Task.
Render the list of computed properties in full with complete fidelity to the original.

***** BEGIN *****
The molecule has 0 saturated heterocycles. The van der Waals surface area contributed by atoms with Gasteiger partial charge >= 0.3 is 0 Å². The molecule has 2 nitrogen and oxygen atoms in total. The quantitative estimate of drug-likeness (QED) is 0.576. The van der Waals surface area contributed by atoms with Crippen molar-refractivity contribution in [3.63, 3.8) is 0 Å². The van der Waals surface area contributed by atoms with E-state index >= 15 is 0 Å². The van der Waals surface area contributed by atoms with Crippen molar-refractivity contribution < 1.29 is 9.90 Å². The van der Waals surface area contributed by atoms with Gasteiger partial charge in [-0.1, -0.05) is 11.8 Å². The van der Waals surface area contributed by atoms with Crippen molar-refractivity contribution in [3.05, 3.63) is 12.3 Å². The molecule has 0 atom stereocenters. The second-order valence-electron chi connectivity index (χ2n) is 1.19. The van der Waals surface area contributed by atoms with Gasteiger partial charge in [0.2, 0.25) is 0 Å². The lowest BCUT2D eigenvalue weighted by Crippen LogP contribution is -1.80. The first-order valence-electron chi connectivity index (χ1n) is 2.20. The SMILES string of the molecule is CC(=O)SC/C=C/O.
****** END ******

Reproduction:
The molecule has 0 saturated heterocycles. The van der Waals surface area contributed by atoms with Gasteiger partial charge >= 0.3 is 0 Å². The molecule has 2 nitrogen and oxygen atoms in total. The quantitative estimate of drug-likeness (QED) is 0.576. The van der Waals surface area contributed by atoms with Crippen molar-refractivity contribution in [3.63, 3.8) is 0 Å². The van der Waals surface area contributed by atoms with E-state index >= 15 is 0 Å². The van der Waals surface area contributed by atoms with Crippen molar-refractivity contribution < 1.29 is 9.90 Å². The van der Waals surface area contributed by atoms with Gasteiger partial charge in [-0.1, -0.05) is 11.8 Å². The van der Waals surface area contributed by atoms with Crippen molar-refractivity contribution in [3.05, 3.63) is 12.3 Å². The molecule has 0 atom stereocenters. The second-order valence-electron chi connectivity index (χ2n) is 1.19. The van der Waals surface area contributed by atoms with Gasteiger partial charge in [0.2, 0.25) is 0 Å². The lowest BCUT2D eigenvalue weighted by Crippen LogP contribution is -1.80. The first-order valence-electron chi connectivity index (χ1n) is 2.20. The SMILES string of the molecule is CC(=O)SC/C=C/O.